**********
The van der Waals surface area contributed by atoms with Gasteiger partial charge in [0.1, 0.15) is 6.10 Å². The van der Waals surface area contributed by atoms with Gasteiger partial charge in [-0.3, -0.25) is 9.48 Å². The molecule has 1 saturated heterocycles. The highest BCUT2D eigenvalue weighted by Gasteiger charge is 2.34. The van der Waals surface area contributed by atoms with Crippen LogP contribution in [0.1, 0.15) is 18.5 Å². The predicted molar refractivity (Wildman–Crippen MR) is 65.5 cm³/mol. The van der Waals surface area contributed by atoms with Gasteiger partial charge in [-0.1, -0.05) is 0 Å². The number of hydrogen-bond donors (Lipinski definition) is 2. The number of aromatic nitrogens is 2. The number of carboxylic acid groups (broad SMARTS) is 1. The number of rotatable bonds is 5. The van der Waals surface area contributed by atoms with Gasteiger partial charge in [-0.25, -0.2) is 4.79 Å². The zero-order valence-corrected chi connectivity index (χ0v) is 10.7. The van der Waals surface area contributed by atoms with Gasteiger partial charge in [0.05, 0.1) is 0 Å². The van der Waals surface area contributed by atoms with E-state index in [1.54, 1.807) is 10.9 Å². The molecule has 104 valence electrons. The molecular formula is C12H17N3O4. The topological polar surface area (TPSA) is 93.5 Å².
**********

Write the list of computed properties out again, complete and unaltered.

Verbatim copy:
The van der Waals surface area contributed by atoms with Gasteiger partial charge in [0.1, 0.15) is 6.10 Å². The van der Waals surface area contributed by atoms with Gasteiger partial charge in [-0.3, -0.25) is 9.48 Å². The molecule has 1 saturated heterocycles. The highest BCUT2D eigenvalue weighted by Gasteiger charge is 2.34. The van der Waals surface area contributed by atoms with Crippen LogP contribution in [0.1, 0.15) is 18.5 Å². The predicted molar refractivity (Wildman–Crippen MR) is 65.5 cm³/mol. The van der Waals surface area contributed by atoms with Gasteiger partial charge in [-0.1, -0.05) is 0 Å². The number of hydrogen-bond donors (Lipinski definition) is 2. The number of aromatic nitrogens is 2. The number of carboxylic acid groups (broad SMARTS) is 1. The number of rotatable bonds is 5. The van der Waals surface area contributed by atoms with Gasteiger partial charge in [-0.25, -0.2) is 4.79 Å². The zero-order valence-corrected chi connectivity index (χ0v) is 10.7. The van der Waals surface area contributed by atoms with Gasteiger partial charge in [0.05, 0.1) is 0 Å². The van der Waals surface area contributed by atoms with E-state index in [1.54, 1.807) is 10.9 Å². The molecule has 104 valence electrons. The molecular formula is C12H17N3O4. The topological polar surface area (TPSA) is 93.5 Å².